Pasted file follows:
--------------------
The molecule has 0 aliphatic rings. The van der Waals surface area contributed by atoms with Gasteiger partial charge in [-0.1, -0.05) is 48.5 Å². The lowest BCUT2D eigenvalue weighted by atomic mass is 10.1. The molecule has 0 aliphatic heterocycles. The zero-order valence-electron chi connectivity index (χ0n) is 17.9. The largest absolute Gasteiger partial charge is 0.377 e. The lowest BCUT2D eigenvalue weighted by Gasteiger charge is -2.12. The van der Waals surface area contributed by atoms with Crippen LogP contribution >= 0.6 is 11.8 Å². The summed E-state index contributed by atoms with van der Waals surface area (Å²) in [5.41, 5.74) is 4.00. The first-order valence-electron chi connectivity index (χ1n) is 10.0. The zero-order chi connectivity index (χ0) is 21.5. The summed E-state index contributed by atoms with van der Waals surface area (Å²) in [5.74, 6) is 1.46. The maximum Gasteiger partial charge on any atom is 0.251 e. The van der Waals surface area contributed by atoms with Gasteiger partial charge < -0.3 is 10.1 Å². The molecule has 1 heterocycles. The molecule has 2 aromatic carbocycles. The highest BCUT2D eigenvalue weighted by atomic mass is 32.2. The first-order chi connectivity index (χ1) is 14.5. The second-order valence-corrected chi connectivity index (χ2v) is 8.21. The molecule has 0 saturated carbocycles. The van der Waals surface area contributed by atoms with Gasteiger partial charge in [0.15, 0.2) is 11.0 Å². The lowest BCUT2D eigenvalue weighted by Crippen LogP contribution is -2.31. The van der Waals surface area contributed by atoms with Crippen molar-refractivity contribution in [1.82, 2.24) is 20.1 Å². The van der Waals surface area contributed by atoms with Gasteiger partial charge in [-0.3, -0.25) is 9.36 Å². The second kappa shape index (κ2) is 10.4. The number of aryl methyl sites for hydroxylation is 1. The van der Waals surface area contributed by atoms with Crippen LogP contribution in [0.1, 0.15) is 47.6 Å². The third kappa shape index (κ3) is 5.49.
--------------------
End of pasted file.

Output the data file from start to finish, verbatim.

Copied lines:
The molecule has 0 aliphatic rings. The van der Waals surface area contributed by atoms with Gasteiger partial charge in [-0.1, -0.05) is 48.5 Å². The lowest BCUT2D eigenvalue weighted by atomic mass is 10.1. The molecule has 0 aliphatic heterocycles. The zero-order valence-electron chi connectivity index (χ0n) is 17.9. The largest absolute Gasteiger partial charge is 0.377 e. The lowest BCUT2D eigenvalue weighted by Gasteiger charge is -2.12. The van der Waals surface area contributed by atoms with Crippen LogP contribution >= 0.6 is 11.8 Å². The summed E-state index contributed by atoms with van der Waals surface area (Å²) in [5.41, 5.74) is 4.00. The first-order valence-electron chi connectivity index (χ1n) is 10.0. The zero-order chi connectivity index (χ0) is 21.5. The summed E-state index contributed by atoms with van der Waals surface area (Å²) in [5.74, 6) is 1.46. The maximum Gasteiger partial charge on any atom is 0.251 e. The van der Waals surface area contributed by atoms with Gasteiger partial charge < -0.3 is 10.1 Å². The molecule has 1 heterocycles. The molecule has 2 aromatic carbocycles. The highest BCUT2D eigenvalue weighted by atomic mass is 32.2. The first-order chi connectivity index (χ1) is 14.5. The second-order valence-corrected chi connectivity index (χ2v) is 8.21. The molecule has 0 saturated carbocycles. The van der Waals surface area contributed by atoms with Gasteiger partial charge in [0.15, 0.2) is 11.0 Å². The lowest BCUT2D eigenvalue weighted by Crippen LogP contribution is -2.31. The van der Waals surface area contributed by atoms with Crippen molar-refractivity contribution in [1.82, 2.24) is 20.1 Å². The van der Waals surface area contributed by atoms with Gasteiger partial charge in [-0.3, -0.25) is 9.36 Å². The second kappa shape index (κ2) is 10.4. The number of aryl methyl sites for hydroxylation is 1. The van der Waals surface area contributed by atoms with Crippen LogP contribution in [0.1, 0.15) is 47.6 Å². The third kappa shape index (κ3) is 5.49.